We Delude, You Decide
Do pols actually believe the press clips on immigration?
Bradley asks, pointedly, "Was this rally necessary to defeat a bill that George W. Bush does not support?" But yes, there's certainly a good chance that a bill George W. Bush does not support will pass--and this rally will help it pass. ... More: For a contrary view, see Marc Cooper's post. ... 4:37 P.M. link
Hollywood veteran Rob Long, after watching Lazy Muncie on YouTube, validates Glenn Reynolds' thesis--that technology is empowering ordinary people to beat large organizations, including Big Media--as it applies to the comedy industry:
So what does it say if you're Lorne Michaels -- the guy who runs Saturday Night Live -- or, for that matter, the head of comedy development for pretty much any network -- and it turns out there are two funny guys in Muncie who don't really need you to give them permission to make a funny little movie because You Tube is their network and You Tube doesn't have a vice president of comedy development to say, "Yeah, yeah, um, I just don't see where this goes. Can it be about people in their 30's juggling relationships and their careers?" And if there are two guys in Muncie, how many are there in Fort Wayne? Or South Bend? Or Indianapolis? And we haven't even left Indiana yet.
They sneered whenkausfiles wrote about gang activity in affluent Santa Monica, California. The police said everything was fine, after all! The L.A. Times had asked them! But now (after a high school kid was murdered) the Times is on the case. I guess that means it's real!
[School board member Oscar] De la Torre also contends that the city is reluctant to acknowledge the seriousness of its gang issues.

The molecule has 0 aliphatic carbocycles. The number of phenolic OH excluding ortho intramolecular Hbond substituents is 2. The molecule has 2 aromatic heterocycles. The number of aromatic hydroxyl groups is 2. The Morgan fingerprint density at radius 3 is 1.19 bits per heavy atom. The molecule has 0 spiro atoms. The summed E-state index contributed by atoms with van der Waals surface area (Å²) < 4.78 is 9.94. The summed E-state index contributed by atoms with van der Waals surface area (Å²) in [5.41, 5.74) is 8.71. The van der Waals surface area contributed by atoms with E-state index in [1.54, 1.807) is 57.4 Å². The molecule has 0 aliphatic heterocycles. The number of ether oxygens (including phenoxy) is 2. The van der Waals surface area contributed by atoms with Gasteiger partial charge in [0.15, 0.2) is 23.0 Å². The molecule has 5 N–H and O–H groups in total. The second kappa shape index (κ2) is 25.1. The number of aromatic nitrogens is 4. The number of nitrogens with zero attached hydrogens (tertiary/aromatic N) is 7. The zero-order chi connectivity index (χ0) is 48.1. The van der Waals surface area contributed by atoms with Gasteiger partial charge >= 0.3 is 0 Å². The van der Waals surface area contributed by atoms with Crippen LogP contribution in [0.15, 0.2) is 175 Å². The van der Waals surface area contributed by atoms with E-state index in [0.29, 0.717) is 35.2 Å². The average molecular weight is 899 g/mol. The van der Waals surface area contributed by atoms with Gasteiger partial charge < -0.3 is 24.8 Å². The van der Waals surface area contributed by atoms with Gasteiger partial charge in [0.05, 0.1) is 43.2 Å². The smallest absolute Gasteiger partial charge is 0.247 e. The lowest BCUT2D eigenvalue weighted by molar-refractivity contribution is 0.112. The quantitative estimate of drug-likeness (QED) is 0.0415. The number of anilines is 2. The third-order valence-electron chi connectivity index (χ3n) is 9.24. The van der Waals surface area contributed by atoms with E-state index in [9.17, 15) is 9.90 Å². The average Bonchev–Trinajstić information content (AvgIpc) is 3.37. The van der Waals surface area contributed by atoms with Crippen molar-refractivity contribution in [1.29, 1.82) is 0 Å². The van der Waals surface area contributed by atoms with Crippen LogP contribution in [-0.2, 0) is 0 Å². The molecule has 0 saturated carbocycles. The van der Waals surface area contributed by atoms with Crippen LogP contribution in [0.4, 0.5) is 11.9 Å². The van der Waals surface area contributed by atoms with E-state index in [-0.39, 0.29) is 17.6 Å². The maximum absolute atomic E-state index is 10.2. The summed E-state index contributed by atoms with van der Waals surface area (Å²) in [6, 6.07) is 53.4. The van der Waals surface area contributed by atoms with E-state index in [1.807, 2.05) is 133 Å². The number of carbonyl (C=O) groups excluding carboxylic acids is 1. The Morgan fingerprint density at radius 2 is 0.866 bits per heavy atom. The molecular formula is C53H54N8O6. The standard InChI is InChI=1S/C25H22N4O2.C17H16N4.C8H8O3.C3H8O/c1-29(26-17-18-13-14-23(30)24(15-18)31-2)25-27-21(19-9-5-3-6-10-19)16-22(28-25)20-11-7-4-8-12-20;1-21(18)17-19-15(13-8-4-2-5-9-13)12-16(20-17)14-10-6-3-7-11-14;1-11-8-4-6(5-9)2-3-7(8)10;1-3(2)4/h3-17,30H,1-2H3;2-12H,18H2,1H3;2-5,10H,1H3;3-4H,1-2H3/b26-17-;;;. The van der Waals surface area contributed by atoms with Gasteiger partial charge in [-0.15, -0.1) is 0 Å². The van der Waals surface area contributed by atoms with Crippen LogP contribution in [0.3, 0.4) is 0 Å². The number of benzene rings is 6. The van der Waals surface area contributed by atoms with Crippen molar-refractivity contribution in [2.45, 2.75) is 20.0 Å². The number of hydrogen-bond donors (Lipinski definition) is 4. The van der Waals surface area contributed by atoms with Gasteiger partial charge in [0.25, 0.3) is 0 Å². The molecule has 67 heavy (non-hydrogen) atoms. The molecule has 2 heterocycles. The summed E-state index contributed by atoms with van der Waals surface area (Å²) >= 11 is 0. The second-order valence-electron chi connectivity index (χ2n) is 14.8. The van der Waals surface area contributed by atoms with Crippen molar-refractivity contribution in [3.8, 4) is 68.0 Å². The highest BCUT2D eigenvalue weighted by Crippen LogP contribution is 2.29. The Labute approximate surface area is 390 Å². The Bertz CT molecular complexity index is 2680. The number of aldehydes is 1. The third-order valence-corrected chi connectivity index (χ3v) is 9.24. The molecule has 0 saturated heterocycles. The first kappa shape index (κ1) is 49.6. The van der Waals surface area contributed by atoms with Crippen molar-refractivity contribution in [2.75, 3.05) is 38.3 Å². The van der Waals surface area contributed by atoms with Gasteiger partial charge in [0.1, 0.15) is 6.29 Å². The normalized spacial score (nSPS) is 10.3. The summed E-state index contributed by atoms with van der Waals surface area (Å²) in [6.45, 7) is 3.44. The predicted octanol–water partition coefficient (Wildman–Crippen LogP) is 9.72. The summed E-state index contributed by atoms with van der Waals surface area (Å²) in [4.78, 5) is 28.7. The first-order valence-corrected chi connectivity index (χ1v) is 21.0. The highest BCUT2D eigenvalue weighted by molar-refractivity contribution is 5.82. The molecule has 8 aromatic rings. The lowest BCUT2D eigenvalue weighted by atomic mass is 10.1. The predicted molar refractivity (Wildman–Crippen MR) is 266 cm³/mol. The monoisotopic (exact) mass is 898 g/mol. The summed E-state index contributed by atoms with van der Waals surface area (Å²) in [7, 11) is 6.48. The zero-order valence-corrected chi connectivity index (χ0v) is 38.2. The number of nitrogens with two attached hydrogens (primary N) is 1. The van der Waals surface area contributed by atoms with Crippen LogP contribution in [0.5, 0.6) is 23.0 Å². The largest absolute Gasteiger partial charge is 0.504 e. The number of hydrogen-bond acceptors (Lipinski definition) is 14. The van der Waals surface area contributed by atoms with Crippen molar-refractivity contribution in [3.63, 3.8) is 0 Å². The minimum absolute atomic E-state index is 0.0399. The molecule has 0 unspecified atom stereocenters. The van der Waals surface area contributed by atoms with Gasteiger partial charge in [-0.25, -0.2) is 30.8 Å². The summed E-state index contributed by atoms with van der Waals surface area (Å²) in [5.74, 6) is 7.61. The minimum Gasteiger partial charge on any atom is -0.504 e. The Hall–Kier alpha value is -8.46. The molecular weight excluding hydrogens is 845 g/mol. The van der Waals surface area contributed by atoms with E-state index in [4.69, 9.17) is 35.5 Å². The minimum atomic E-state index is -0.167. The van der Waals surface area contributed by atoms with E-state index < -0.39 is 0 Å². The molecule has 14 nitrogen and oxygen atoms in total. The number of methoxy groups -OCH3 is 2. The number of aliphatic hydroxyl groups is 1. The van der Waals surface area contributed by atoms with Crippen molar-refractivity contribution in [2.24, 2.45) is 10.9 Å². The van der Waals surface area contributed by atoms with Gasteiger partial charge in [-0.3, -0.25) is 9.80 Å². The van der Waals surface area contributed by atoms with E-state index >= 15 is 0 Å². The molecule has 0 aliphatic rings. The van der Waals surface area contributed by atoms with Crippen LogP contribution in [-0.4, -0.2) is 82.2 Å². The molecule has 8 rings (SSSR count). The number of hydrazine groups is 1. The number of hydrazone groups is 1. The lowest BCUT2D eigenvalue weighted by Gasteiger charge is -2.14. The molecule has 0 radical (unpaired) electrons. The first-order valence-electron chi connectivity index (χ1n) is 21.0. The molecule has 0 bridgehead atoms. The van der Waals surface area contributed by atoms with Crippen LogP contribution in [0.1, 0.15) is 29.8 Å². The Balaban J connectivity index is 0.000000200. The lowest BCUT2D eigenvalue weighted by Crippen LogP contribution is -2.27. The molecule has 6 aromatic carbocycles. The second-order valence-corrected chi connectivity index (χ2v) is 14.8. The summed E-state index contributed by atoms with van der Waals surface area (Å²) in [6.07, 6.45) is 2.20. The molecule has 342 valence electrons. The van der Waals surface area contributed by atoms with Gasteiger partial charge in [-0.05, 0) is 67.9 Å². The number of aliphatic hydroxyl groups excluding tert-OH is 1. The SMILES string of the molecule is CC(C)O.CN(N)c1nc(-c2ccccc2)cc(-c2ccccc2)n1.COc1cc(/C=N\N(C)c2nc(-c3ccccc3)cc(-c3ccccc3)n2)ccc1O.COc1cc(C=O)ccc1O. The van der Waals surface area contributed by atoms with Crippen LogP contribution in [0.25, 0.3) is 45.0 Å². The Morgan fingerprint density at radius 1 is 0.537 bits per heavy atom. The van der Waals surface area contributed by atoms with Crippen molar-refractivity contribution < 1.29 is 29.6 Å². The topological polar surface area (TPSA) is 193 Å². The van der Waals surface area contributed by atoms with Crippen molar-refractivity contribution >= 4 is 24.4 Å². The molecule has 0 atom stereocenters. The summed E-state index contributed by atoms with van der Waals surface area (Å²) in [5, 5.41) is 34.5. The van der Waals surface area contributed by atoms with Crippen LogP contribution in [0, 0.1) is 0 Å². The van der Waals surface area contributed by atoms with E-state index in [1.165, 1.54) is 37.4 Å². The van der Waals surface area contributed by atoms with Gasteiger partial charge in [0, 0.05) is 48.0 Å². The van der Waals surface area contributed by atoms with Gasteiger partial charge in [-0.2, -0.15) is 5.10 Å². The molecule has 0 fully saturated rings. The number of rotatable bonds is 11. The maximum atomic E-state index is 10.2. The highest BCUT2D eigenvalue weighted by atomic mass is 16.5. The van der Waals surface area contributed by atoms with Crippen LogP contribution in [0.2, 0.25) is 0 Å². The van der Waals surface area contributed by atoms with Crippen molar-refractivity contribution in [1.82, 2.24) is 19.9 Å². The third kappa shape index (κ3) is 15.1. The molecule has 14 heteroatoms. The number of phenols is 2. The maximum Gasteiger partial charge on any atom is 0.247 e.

"I think a lot of people want to deny that Santa Monica has a gang problem," he said. "Admitting a gang problem is bad for tourism."
Police Chief James T. Butts Jr. maintains that Santa Monica's gang problems are not as severe as De la Torre and others believe. Butts said the most serious problems result when gang members from neighboring Los Angeles areas cross into Santa Monica. ...[snip] "The biggest problem we have is violence imported from Venice 13, Shoreline Crips, Sotel or Culver City Boyz in Mar Vista," Butts said, rattling off the names of prominent or once-prominent Westside gangs. "Our people get in some type of altercation with them in L.A.…. They come here to exact retribution." [Emph. added]
Hey, no problem then! 11:29 A.M.
Frist Do No Harm, Part XVIII: Senate Majority Leader Bill Frist has been getting a lot of grief (from liberal editorial writers, Hillary Clinton, Harry Reid and Bush/McCain Republicans alike) for forcing a vote on what David Brooks calls "a draconian enforcement-only immigration bill."** The implication is that Frist is simply playing crass presidential politics--moving hard right in anticipation of seeking the GOP nomination in 2008. At best he realizes that the public needs a bit of get-tough anti-immigrant medicine before it will swallow a guest worker program. But doesn't it make, not just short term political sense, but also intellectual sense to find out whether, and to what extent, laws trying to establish limits on immigration can be enforced before we change the law in ways that are bound to put new pressure on enforcement?
Photograph of Judith Miller on the Slate home page by Mark Wilson/Getty Images.